- Script Editor - Anthony Read
- Special Sounds - Dick Mills
- Studio Lighting - Mike Jefferies
- Studio Sound - Richard Chubb
- Theme Arrangement - Delia Derbyshire
- Title Music - Ron Grainer
- Video Effects Operator - Dave Chapman
- Visual Effects - John Horton
- VT Editor - Rod Waldron
Uncredited crew Edit
- Romana compares the "identification ritual" between K-9 and Mentalis to the dance of the bees.
- The Doctor compares the programmation of Mentalis to the behaviour of a suiciding scorpion.
Astronomical objects Edit
- Atrios and Zeos are in the Helical Galaxy.
- The Shadow operates on an artificial planet (called third planet or Planet of Evil) put between Atrios and Zeos.
Cultural references to real world Edit
- The Doctor mentions Christopher Columbus.
- The Doctor mentions Troy.
- The Doctor claims to have learnt the tricks of the fire walkers while in Bali.
- Atrions are provided with hand-wrist Geiger counters called rad-checks.
- On Atrios there is a recycling shaft, able to work metal.
- The Shadow uses a little black neck device for mind control.
- Drax's TARDIS broke down on Earth due to a fault in its hyperbolics, but when he tried to repair it he was imprisoned for theft.
Time Lords Edit
- Disintegration capsules are used in the war to avoid prisoners.
Story notes Edit
- Originally the sixth segment was to be the shadow of the Shadow.
- This story had the working title of Armageddon.
- Part one was the 500th episode of Doctor Who.
- The final scene of this story was written by producer Graham Williams and incoming script editor Douglas Adams.
- This story was the final six-part story broadcast until Dreamland in 2009. Two other stories during the classic series do come close, however. Shada was partially produced for the next season, but never broadcast and The Two Doctors, when sold internationally, was broken up from its format of 3 x 45 minute episodes into the more traditional 6 x 25 minute episodes.
- According to Mary Tamm in the DVD featurette "There's Something About Mary", it was while filming this serial that she made her final decision to leave the series.
- Twenty-three minutes into transmission of part five, a technical fault on the playback equipment resulted in the programme going off the air for twenty seconds. The break occurred at the point where the Doctor is being escorted to the TARDIS by the Mute; and the Shadow makes to remove his control device from Princess Astra, saying "Now, Princess, your work is done. Your dest—". BBC continuity apologised to viewers for the breakdown in transmission, displaying a TEMPORARY FAULT caption slide and playing music, "Gotcha" by Tom Scott, better known as the theme music to NBC's cop buddy show Starsky & Hutch (1975-79), until the fault was rectified. When transmission was restarted, the 625 line PAL colour videotape had been slightly rewound so there was a repeat of the action immediately prior to the break — with the Shadow's previously interrupted line also finally completed as "Your destiny is at hand."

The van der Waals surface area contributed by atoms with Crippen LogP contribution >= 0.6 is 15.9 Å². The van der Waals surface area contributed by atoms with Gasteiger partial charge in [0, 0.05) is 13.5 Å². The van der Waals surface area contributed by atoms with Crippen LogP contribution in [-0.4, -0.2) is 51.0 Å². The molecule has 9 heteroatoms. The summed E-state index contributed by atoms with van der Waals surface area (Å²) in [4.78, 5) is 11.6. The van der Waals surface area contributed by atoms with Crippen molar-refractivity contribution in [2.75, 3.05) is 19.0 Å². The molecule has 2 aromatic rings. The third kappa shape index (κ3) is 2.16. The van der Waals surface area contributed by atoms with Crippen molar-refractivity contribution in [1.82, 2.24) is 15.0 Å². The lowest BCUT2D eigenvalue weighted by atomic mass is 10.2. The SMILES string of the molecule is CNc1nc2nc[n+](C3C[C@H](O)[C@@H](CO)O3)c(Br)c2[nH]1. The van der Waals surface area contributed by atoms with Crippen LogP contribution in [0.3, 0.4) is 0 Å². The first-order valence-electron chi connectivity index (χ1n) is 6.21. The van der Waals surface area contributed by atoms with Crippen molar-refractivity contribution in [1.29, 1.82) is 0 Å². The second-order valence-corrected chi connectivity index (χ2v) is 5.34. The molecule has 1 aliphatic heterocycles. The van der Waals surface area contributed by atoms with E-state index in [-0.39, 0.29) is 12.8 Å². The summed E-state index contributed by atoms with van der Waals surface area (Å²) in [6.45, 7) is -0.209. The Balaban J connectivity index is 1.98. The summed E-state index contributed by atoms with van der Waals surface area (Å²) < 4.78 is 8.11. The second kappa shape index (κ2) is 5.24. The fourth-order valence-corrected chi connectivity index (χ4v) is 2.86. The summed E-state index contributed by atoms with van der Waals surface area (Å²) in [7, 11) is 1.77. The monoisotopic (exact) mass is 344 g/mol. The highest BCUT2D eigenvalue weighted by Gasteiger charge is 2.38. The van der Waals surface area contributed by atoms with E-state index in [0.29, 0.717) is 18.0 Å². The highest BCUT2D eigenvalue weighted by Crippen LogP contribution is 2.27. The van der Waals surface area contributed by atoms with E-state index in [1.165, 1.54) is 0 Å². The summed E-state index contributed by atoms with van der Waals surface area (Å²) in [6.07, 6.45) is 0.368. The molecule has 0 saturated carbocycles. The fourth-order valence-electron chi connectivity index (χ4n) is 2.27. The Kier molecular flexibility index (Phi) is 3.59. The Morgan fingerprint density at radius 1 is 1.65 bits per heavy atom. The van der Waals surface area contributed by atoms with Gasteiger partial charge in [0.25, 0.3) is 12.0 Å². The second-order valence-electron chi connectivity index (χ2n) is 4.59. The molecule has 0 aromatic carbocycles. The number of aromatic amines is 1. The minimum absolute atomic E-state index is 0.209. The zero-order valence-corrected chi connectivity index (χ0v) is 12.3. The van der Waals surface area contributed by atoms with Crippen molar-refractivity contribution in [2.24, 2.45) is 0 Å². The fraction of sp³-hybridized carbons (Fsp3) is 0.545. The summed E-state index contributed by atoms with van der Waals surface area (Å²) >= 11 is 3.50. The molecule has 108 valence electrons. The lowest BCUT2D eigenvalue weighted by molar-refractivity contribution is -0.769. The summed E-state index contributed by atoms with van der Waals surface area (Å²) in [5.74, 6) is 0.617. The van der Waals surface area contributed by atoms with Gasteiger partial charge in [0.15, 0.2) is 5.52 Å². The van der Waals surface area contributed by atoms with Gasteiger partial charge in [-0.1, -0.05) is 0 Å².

- Pat Gorman (Pilot) is uncredited on-screen for part six, but credited in Radio Times.
- Stephen Calcutt (Mute) is uncredited on-screen for parts five and six, but credited in Radio Times. His character was referred to as "Super Mute" in existing BBC documentation for the story.
- It was on the set of The Armageddon Factor that Tom Baker was very angry with some scripts. However, director Michael Hayes got along with Baker.
- PBS's August 19, 2017 syndication of The Armageddon Factor mistakenly had the serial aired in a 1:1 aspect ratio rather than the intended 4:3, causing the video image to appear horizontally squashed for the entirety of the serial's duration.
- Roughly two months after this serial's broadcast, the anime series Mobile Suit Gundam first aired in Japan. Like this serial, it featured a faction called Zeons, though their uniforms bore closer resemblance to those worn by the Atrions. Most notably, Char Aznable's uniform closely resembles the one worn by the Marshal of Atrios.
Outtakes and gag reel footage Edit